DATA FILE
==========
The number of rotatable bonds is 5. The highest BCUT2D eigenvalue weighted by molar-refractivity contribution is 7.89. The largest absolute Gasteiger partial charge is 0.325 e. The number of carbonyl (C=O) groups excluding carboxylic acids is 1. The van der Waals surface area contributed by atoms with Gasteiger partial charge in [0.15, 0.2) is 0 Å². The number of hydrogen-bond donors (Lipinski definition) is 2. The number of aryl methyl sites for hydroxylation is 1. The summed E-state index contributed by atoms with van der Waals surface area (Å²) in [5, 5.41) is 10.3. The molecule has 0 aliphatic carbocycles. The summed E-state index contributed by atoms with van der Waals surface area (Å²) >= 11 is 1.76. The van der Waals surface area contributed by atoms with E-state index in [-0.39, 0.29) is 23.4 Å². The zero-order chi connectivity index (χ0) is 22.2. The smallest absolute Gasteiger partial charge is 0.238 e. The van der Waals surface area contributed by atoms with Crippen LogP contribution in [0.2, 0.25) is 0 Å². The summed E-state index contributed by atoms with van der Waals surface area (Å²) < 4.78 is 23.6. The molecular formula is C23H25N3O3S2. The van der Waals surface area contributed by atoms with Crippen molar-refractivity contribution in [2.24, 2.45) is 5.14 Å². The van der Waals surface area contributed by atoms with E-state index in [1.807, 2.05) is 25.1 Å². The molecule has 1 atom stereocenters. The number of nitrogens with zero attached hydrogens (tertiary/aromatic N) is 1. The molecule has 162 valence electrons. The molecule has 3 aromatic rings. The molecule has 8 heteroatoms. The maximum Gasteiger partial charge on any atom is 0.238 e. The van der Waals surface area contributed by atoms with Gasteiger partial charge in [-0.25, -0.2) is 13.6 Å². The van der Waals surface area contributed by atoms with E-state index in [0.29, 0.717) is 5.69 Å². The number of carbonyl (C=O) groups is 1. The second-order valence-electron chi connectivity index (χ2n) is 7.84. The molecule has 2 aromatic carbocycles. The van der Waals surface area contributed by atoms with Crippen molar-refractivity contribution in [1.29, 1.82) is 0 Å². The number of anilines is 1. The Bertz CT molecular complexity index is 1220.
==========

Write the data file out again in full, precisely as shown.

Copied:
The number of rotatable bonds is 5. The highest BCUT2D eigenvalue weighted by molar-refractivity contribution is 7.89. The largest absolute Gasteiger partial charge is 0.325 e. The number of carbonyl (C=O) groups excluding carboxylic acids is 1. The van der Waals surface area contributed by atoms with Gasteiger partial charge in [0.15, 0.2) is 0 Å². The number of hydrogen-bond donors (Lipinski definition) is 2. The number of aryl methyl sites for hydroxylation is 1. The summed E-state index contributed by atoms with van der Waals surface area (Å²) in [5, 5.41) is 10.3. The molecule has 0 aliphatic carbocycles. The summed E-state index contributed by atoms with van der Waals surface area (Å²) >= 11 is 1.76. The van der Waals surface area contributed by atoms with E-state index in [-0.39, 0.29) is 23.4 Å². The zero-order chi connectivity index (χ0) is 22.2. The smallest absolute Gasteiger partial charge is 0.238 e. The van der Waals surface area contributed by atoms with Crippen LogP contribution in [0.2, 0.25) is 0 Å². The summed E-state index contributed by atoms with van der Waals surface area (Å²) < 4.78 is 23.6. The molecular formula is C23H25N3O3S2. The van der Waals surface area contributed by atoms with Crippen molar-refractivity contribution in [2.24, 2.45) is 5.14 Å². The van der Waals surface area contributed by atoms with E-state index in [1.807, 2.05) is 25.1 Å². The molecule has 1 atom stereocenters. The number of nitrogens with zero attached hydrogens (tertiary/aromatic N) is 1. The molecule has 162 valence electrons. The molecule has 3 aromatic rings. The molecule has 8 heteroatoms. The maximum Gasteiger partial charge on any atom is 0.238 e. The van der Waals surface area contributed by atoms with Gasteiger partial charge in [-0.25, -0.2) is 13.6 Å². The van der Waals surface area contributed by atoms with E-state index in [0.29, 0.717) is 5.69 Å². The number of carbonyl (C=O) groups is 1. The second-order valence-electron chi connectivity index (χ2n) is 7.84. The molecule has 2 aromatic carbocycles. The van der Waals surface area contributed by atoms with Crippen molar-refractivity contribution in [1.29, 1.82) is 0 Å². The number of anilines is 1. The Bertz CT molecular complexity index is 1220.